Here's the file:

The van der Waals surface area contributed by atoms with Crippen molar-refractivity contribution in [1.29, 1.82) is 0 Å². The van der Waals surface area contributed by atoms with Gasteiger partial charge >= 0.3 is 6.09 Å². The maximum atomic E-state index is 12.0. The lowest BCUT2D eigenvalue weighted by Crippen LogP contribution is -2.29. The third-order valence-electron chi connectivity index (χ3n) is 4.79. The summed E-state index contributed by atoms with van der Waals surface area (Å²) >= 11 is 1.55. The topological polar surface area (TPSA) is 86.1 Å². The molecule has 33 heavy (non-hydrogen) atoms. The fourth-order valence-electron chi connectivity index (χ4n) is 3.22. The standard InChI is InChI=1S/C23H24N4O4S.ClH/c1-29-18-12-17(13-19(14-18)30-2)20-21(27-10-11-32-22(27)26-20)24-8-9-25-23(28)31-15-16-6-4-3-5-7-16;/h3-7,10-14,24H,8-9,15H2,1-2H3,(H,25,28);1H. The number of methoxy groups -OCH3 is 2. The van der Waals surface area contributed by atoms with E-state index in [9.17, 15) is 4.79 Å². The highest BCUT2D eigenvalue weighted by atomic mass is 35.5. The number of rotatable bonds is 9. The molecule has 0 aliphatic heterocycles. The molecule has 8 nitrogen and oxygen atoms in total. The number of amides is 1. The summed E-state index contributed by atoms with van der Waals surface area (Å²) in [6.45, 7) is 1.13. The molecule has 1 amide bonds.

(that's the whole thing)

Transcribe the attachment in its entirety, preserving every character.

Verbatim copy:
The van der Waals surface area contributed by atoms with Crippen molar-refractivity contribution in [1.29, 1.82) is 0 Å². The van der Waals surface area contributed by atoms with Gasteiger partial charge >= 0.3 is 6.09 Å². The maximum atomic E-state index is 12.0. The lowest BCUT2D eigenvalue weighted by Crippen LogP contribution is -2.29. The third-order valence-electron chi connectivity index (χ3n) is 4.79. The summed E-state index contributed by atoms with van der Waals surface area (Å²) >= 11 is 1.55. The topological polar surface area (TPSA) is 86.1 Å². The molecule has 33 heavy (non-hydrogen) atoms. The fourth-order valence-electron chi connectivity index (χ4n) is 3.22. The standard InChI is InChI=1S/C23H24N4O4S.ClH/c1-29-18-12-17(13-19(14-18)30-2)20-21(27-10-11-32-22(27)26-20)24-8-9-25-23(28)31-15-16-6-4-3-5-7-16;/h3-7,10-14,24H,8-9,15H2,1-2H3,(H,25,28);1H. The number of methoxy groups -OCH3 is 2. The van der Waals surface area contributed by atoms with E-state index in [9.17, 15) is 4.79 Å². The highest BCUT2D eigenvalue weighted by atomic mass is 35.5. The number of rotatable bonds is 9. The molecule has 0 aliphatic heterocycles. The molecule has 8 nitrogen and oxygen atoms in total. The number of amides is 1. The summed E-state index contributed by atoms with van der Waals surface area (Å²) in [6.45, 7) is 1.13. The molecule has 1 amide bonds.